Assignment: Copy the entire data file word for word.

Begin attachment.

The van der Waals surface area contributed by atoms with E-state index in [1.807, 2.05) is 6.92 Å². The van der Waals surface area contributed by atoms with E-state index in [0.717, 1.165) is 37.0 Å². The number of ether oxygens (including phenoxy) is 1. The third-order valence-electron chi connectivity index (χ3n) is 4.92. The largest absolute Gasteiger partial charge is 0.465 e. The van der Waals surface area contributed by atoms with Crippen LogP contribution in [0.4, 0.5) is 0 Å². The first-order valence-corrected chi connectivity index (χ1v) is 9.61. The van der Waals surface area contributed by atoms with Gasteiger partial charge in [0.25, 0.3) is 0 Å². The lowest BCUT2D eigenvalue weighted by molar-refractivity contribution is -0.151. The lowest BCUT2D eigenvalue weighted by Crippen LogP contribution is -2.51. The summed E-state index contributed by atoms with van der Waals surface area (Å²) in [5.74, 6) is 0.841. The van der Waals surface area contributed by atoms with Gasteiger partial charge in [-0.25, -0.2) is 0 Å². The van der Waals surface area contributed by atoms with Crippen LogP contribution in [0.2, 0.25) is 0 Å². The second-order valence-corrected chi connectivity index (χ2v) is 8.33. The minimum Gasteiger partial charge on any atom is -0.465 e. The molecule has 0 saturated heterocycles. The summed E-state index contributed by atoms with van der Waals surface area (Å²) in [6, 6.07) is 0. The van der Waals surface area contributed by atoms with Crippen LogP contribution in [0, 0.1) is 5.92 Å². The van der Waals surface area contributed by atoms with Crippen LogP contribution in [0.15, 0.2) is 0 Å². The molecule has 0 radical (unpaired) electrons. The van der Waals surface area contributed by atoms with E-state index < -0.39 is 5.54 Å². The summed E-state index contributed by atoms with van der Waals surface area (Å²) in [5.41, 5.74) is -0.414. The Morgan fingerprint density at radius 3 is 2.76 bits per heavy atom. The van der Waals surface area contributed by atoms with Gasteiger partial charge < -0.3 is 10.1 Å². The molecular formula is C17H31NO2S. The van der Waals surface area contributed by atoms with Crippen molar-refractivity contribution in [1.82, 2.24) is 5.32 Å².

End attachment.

The van der Waals surface area contributed by atoms with E-state index in [1.807, 2.05) is 6.92 Å². The van der Waals surface area contributed by atoms with E-state index in [0.717, 1.165) is 37.0 Å². The number of ether oxygens (including phenoxy) is 1. The third-order valence-electron chi connectivity index (χ3n) is 4.92. The largest absolute Gasteiger partial charge is 0.465 e. The van der Waals surface area contributed by atoms with Crippen LogP contribution in [0.4, 0.5) is 0 Å². The first-order valence-corrected chi connectivity index (χ1v) is 9.61. The van der Waals surface area contributed by atoms with Gasteiger partial charge in [0.25, 0.3) is 0 Å². The lowest BCUT2D eigenvalue weighted by molar-refractivity contribution is -0.151. The lowest BCUT2D eigenvalue weighted by Crippen LogP contribution is -2.51. The summed E-state index contributed by atoms with van der Waals surface area (Å²) in [5.74, 6) is 0.841. The van der Waals surface area contributed by atoms with Gasteiger partial charge in [-0.25, -0.2) is 0 Å². The van der Waals surface area contributed by atoms with Crippen LogP contribution in [0.2, 0.25) is 0 Å². The second-order valence-corrected chi connectivity index (χ2v) is 8.33. The minimum Gasteiger partial charge on any atom is -0.465 e. The molecule has 0 saturated heterocycles. The summed E-state index contributed by atoms with van der Waals surface area (Å²) in [6, 6.07) is 0. The van der Waals surface area contributed by atoms with Crippen LogP contribution in [0, 0.1) is 5.92 Å². The van der Waals surface area contributed by atoms with Crippen LogP contribution in [0.15, 0.2) is 0 Å². The molecule has 0 radical (unpaired) electrons. The van der Waals surface area contributed by atoms with E-state index < -0.39 is 5.54 Å². The summed E-state index contributed by atoms with van der Waals surface area (Å²) in [5.41, 5.74) is -0.414. The Morgan fingerprint density at radius 3 is 2.76 bits per heavy atom. The van der Waals surface area contributed by atoms with Gasteiger partial charge < -0.3 is 10.1 Å². The molecular formula is C17H31NO2S. The van der Waals surface area contributed by atoms with Crippen molar-refractivity contribution in [1.82, 2.24) is 5.32 Å².